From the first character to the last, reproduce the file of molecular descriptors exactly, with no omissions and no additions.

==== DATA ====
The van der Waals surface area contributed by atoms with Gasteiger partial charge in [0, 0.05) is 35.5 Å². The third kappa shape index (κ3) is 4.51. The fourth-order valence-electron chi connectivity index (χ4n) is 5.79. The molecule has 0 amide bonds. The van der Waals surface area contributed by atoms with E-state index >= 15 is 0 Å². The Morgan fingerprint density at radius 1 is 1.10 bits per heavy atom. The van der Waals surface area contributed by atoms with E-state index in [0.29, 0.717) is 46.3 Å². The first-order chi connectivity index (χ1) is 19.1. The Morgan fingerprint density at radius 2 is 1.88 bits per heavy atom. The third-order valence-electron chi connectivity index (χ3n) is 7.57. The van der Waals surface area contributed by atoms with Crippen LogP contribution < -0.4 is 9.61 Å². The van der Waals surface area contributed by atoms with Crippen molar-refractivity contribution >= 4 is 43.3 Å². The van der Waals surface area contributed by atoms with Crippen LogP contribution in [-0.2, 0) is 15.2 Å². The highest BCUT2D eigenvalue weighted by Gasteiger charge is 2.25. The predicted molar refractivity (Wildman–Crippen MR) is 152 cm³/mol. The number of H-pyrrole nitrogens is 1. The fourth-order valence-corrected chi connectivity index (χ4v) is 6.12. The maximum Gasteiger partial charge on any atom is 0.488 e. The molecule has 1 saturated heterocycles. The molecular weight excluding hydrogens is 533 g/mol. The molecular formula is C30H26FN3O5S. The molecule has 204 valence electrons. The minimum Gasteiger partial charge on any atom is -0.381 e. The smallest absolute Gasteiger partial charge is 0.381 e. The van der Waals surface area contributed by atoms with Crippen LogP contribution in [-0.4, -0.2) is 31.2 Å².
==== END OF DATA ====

The van der Waals surface area contributed by atoms with Gasteiger partial charge in [0, 0.05) is 35.5 Å². The third kappa shape index (κ3) is 4.51. The fourth-order valence-electron chi connectivity index (χ4n) is 5.79. The molecule has 0 amide bonds. The van der Waals surface area contributed by atoms with E-state index >= 15 is 0 Å². The Morgan fingerprint density at radius 1 is 1.10 bits per heavy atom. The van der Waals surface area contributed by atoms with E-state index in [0.29, 0.717) is 46.3 Å². The first-order chi connectivity index (χ1) is 19.1. The Morgan fingerprint density at radius 2 is 1.88 bits per heavy atom. The third-order valence-electron chi connectivity index (χ3n) is 7.57. The van der Waals surface area contributed by atoms with Crippen LogP contribution < -0.4 is 9.61 Å². The van der Waals surface area contributed by atoms with Crippen molar-refractivity contribution >= 4 is 43.3 Å². The van der Waals surface area contributed by atoms with Crippen LogP contribution in [-0.2, 0) is 15.2 Å². The highest BCUT2D eigenvalue weighted by Gasteiger charge is 2.25. The predicted molar refractivity (Wildman–Crippen MR) is 152 cm³/mol. The number of H-pyrrole nitrogens is 1. The fourth-order valence-corrected chi connectivity index (χ4v) is 6.12. The maximum Gasteiger partial charge on any atom is 0.488 e. The molecule has 1 saturated heterocycles. The molecular weight excluding hydrogens is 533 g/mol. The molecular formula is C30H26FN3O5S. The molecule has 204 valence electrons. The minimum Gasteiger partial charge on any atom is -0.381 e. The smallest absolute Gasteiger partial charge is 0.381 e. The van der Waals surface area contributed by atoms with Crippen LogP contribution in [-0.4, -0.2) is 31.2 Å².